Anyone who knows me personally, or knows me from various Democratic and left leaning discussion forums, or even just here on DonkeyDigest, is aware of my feelings regarding the Lieberman-Lamont race in Connecticut. From a purely political pragmatic viewpoint, the outcome didn’t (and won’t) mean much to me. Regardless of who wins in November, the senate seat will still be held by a Democrat. That is the most important thing.
However, from a ideological vantage point, the August primary and eventual November decision will be looked upon by the netroots as a victory for the far left wing of the Democratic party if Lamont wins. Even now, people in various “progressive” circles are asking out loud who they should target next. Clinton? Bayh? Biden? But If Lamont loses, that same faction will blame everyone and everything except themselves. That is why from an inter-party strategic perspective, I hope Lieberman wins – to turn back the small section of the Democratic tent who mistakenly believe they are the “real” Democrats and the rest of us are heretics and Republican moles.
Which brings me to the point of what a “real” Democrat is and why such a small group believe they, alone, have that answer. Most of their reasoning is conducted along lines that have little in common with the actual state and history of the Democratic party. And the fact that this group doesn’t hold the reigns of the party, and never really have, only drives the point further home. As an aquaintance of mine once said, “what is repudiated at the polls by the overwhelming majority of Democratic voters cannot be the real face of the Democratic Party. It really is that simple.”
So Ned Lamont wins the Democratic primary in CT by barely 3 points. Certainly not a mandate. But, as I wrote yesterday, Joe Lieberman has a big lead heading into the general election. And reality appears to have smacked Lamont in the face. Kirsten Powers sums it up beautifully:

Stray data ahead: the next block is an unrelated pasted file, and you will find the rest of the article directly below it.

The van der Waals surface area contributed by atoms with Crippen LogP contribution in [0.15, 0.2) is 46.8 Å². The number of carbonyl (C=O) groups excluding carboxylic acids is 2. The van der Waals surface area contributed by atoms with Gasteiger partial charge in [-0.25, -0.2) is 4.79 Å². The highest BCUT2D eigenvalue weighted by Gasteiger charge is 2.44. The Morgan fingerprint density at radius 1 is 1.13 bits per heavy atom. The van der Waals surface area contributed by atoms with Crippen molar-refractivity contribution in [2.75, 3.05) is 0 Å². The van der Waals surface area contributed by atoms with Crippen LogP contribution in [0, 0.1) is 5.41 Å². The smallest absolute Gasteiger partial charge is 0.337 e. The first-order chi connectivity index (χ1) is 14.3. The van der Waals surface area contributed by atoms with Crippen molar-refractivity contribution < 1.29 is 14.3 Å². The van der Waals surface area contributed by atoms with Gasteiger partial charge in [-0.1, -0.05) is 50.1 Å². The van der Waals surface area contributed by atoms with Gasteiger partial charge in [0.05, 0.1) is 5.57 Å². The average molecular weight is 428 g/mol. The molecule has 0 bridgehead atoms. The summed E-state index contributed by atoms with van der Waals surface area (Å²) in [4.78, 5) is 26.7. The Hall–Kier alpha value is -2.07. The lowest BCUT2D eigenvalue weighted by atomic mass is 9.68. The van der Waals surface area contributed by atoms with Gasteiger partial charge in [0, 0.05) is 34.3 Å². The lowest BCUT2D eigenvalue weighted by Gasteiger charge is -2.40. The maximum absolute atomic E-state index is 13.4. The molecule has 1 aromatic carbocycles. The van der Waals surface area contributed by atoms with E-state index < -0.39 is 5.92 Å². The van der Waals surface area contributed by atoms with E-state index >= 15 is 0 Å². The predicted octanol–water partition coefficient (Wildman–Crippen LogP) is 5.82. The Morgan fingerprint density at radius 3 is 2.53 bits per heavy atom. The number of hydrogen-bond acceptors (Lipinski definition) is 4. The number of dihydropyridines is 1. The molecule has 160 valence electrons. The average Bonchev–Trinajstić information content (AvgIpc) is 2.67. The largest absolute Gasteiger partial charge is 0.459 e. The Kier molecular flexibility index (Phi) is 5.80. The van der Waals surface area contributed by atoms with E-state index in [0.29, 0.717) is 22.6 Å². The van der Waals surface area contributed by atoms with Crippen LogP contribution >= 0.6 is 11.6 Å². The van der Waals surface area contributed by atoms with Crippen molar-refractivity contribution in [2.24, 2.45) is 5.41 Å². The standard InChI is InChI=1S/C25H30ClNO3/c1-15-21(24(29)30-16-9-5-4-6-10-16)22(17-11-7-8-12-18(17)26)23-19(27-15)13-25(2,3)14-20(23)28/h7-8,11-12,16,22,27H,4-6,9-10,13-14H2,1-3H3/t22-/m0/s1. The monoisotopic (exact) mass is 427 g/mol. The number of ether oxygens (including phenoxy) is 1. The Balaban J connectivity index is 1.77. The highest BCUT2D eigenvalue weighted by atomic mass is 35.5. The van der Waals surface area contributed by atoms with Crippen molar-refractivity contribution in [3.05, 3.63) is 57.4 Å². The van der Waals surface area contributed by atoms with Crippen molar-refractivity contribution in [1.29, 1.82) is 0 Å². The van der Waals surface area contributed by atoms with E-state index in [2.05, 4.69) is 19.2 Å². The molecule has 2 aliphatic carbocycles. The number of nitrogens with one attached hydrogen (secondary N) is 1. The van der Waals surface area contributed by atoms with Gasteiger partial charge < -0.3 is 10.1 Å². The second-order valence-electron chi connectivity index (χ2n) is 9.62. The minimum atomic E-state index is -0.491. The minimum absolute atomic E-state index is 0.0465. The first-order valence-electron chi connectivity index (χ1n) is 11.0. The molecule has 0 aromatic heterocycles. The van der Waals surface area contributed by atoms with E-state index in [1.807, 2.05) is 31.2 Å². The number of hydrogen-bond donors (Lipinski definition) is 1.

Reality seems to be invading the Lamont campaign. Turns out you can’t win just with liberal voters. Does this mean Lamont is going to engage in that weasily activity called “bipartisanship?”
As the newly proclaimed Democratic nominee, Mr. Lamont is moving to adopt a general election strategy that attracts more moderate voters, who are crucial to victory in Connecticut elections.
That sounds eerily like the dreaded “triangulation” that helped re-elect the only Democratic president in the last 25 years. Only days ago, triangulation was declared dead by Lamont supporter (and MoveOn founder) Eli Pariser in WaPo:
[The Lamont win] marks the beginning of the end for an old favorite of Washington insiders — the tactics of triangulation. Originally employed as a survival strategy by a Democratic president in the wake of 1994’s Republican revolution, the policy of seizing the political middle ground no longer makes sense in an era when any attempt at bipartisanship is understood as a sign of Democratic weakness and exploited accordingly.
Of course, triangulation is just a dirty word for treating voters in the middle like they matter. Saying they matter is really an understatement, since most elections are decided by moderate voters, and they certainly will decide Lamont’s fate.
Well said. Well said indeed.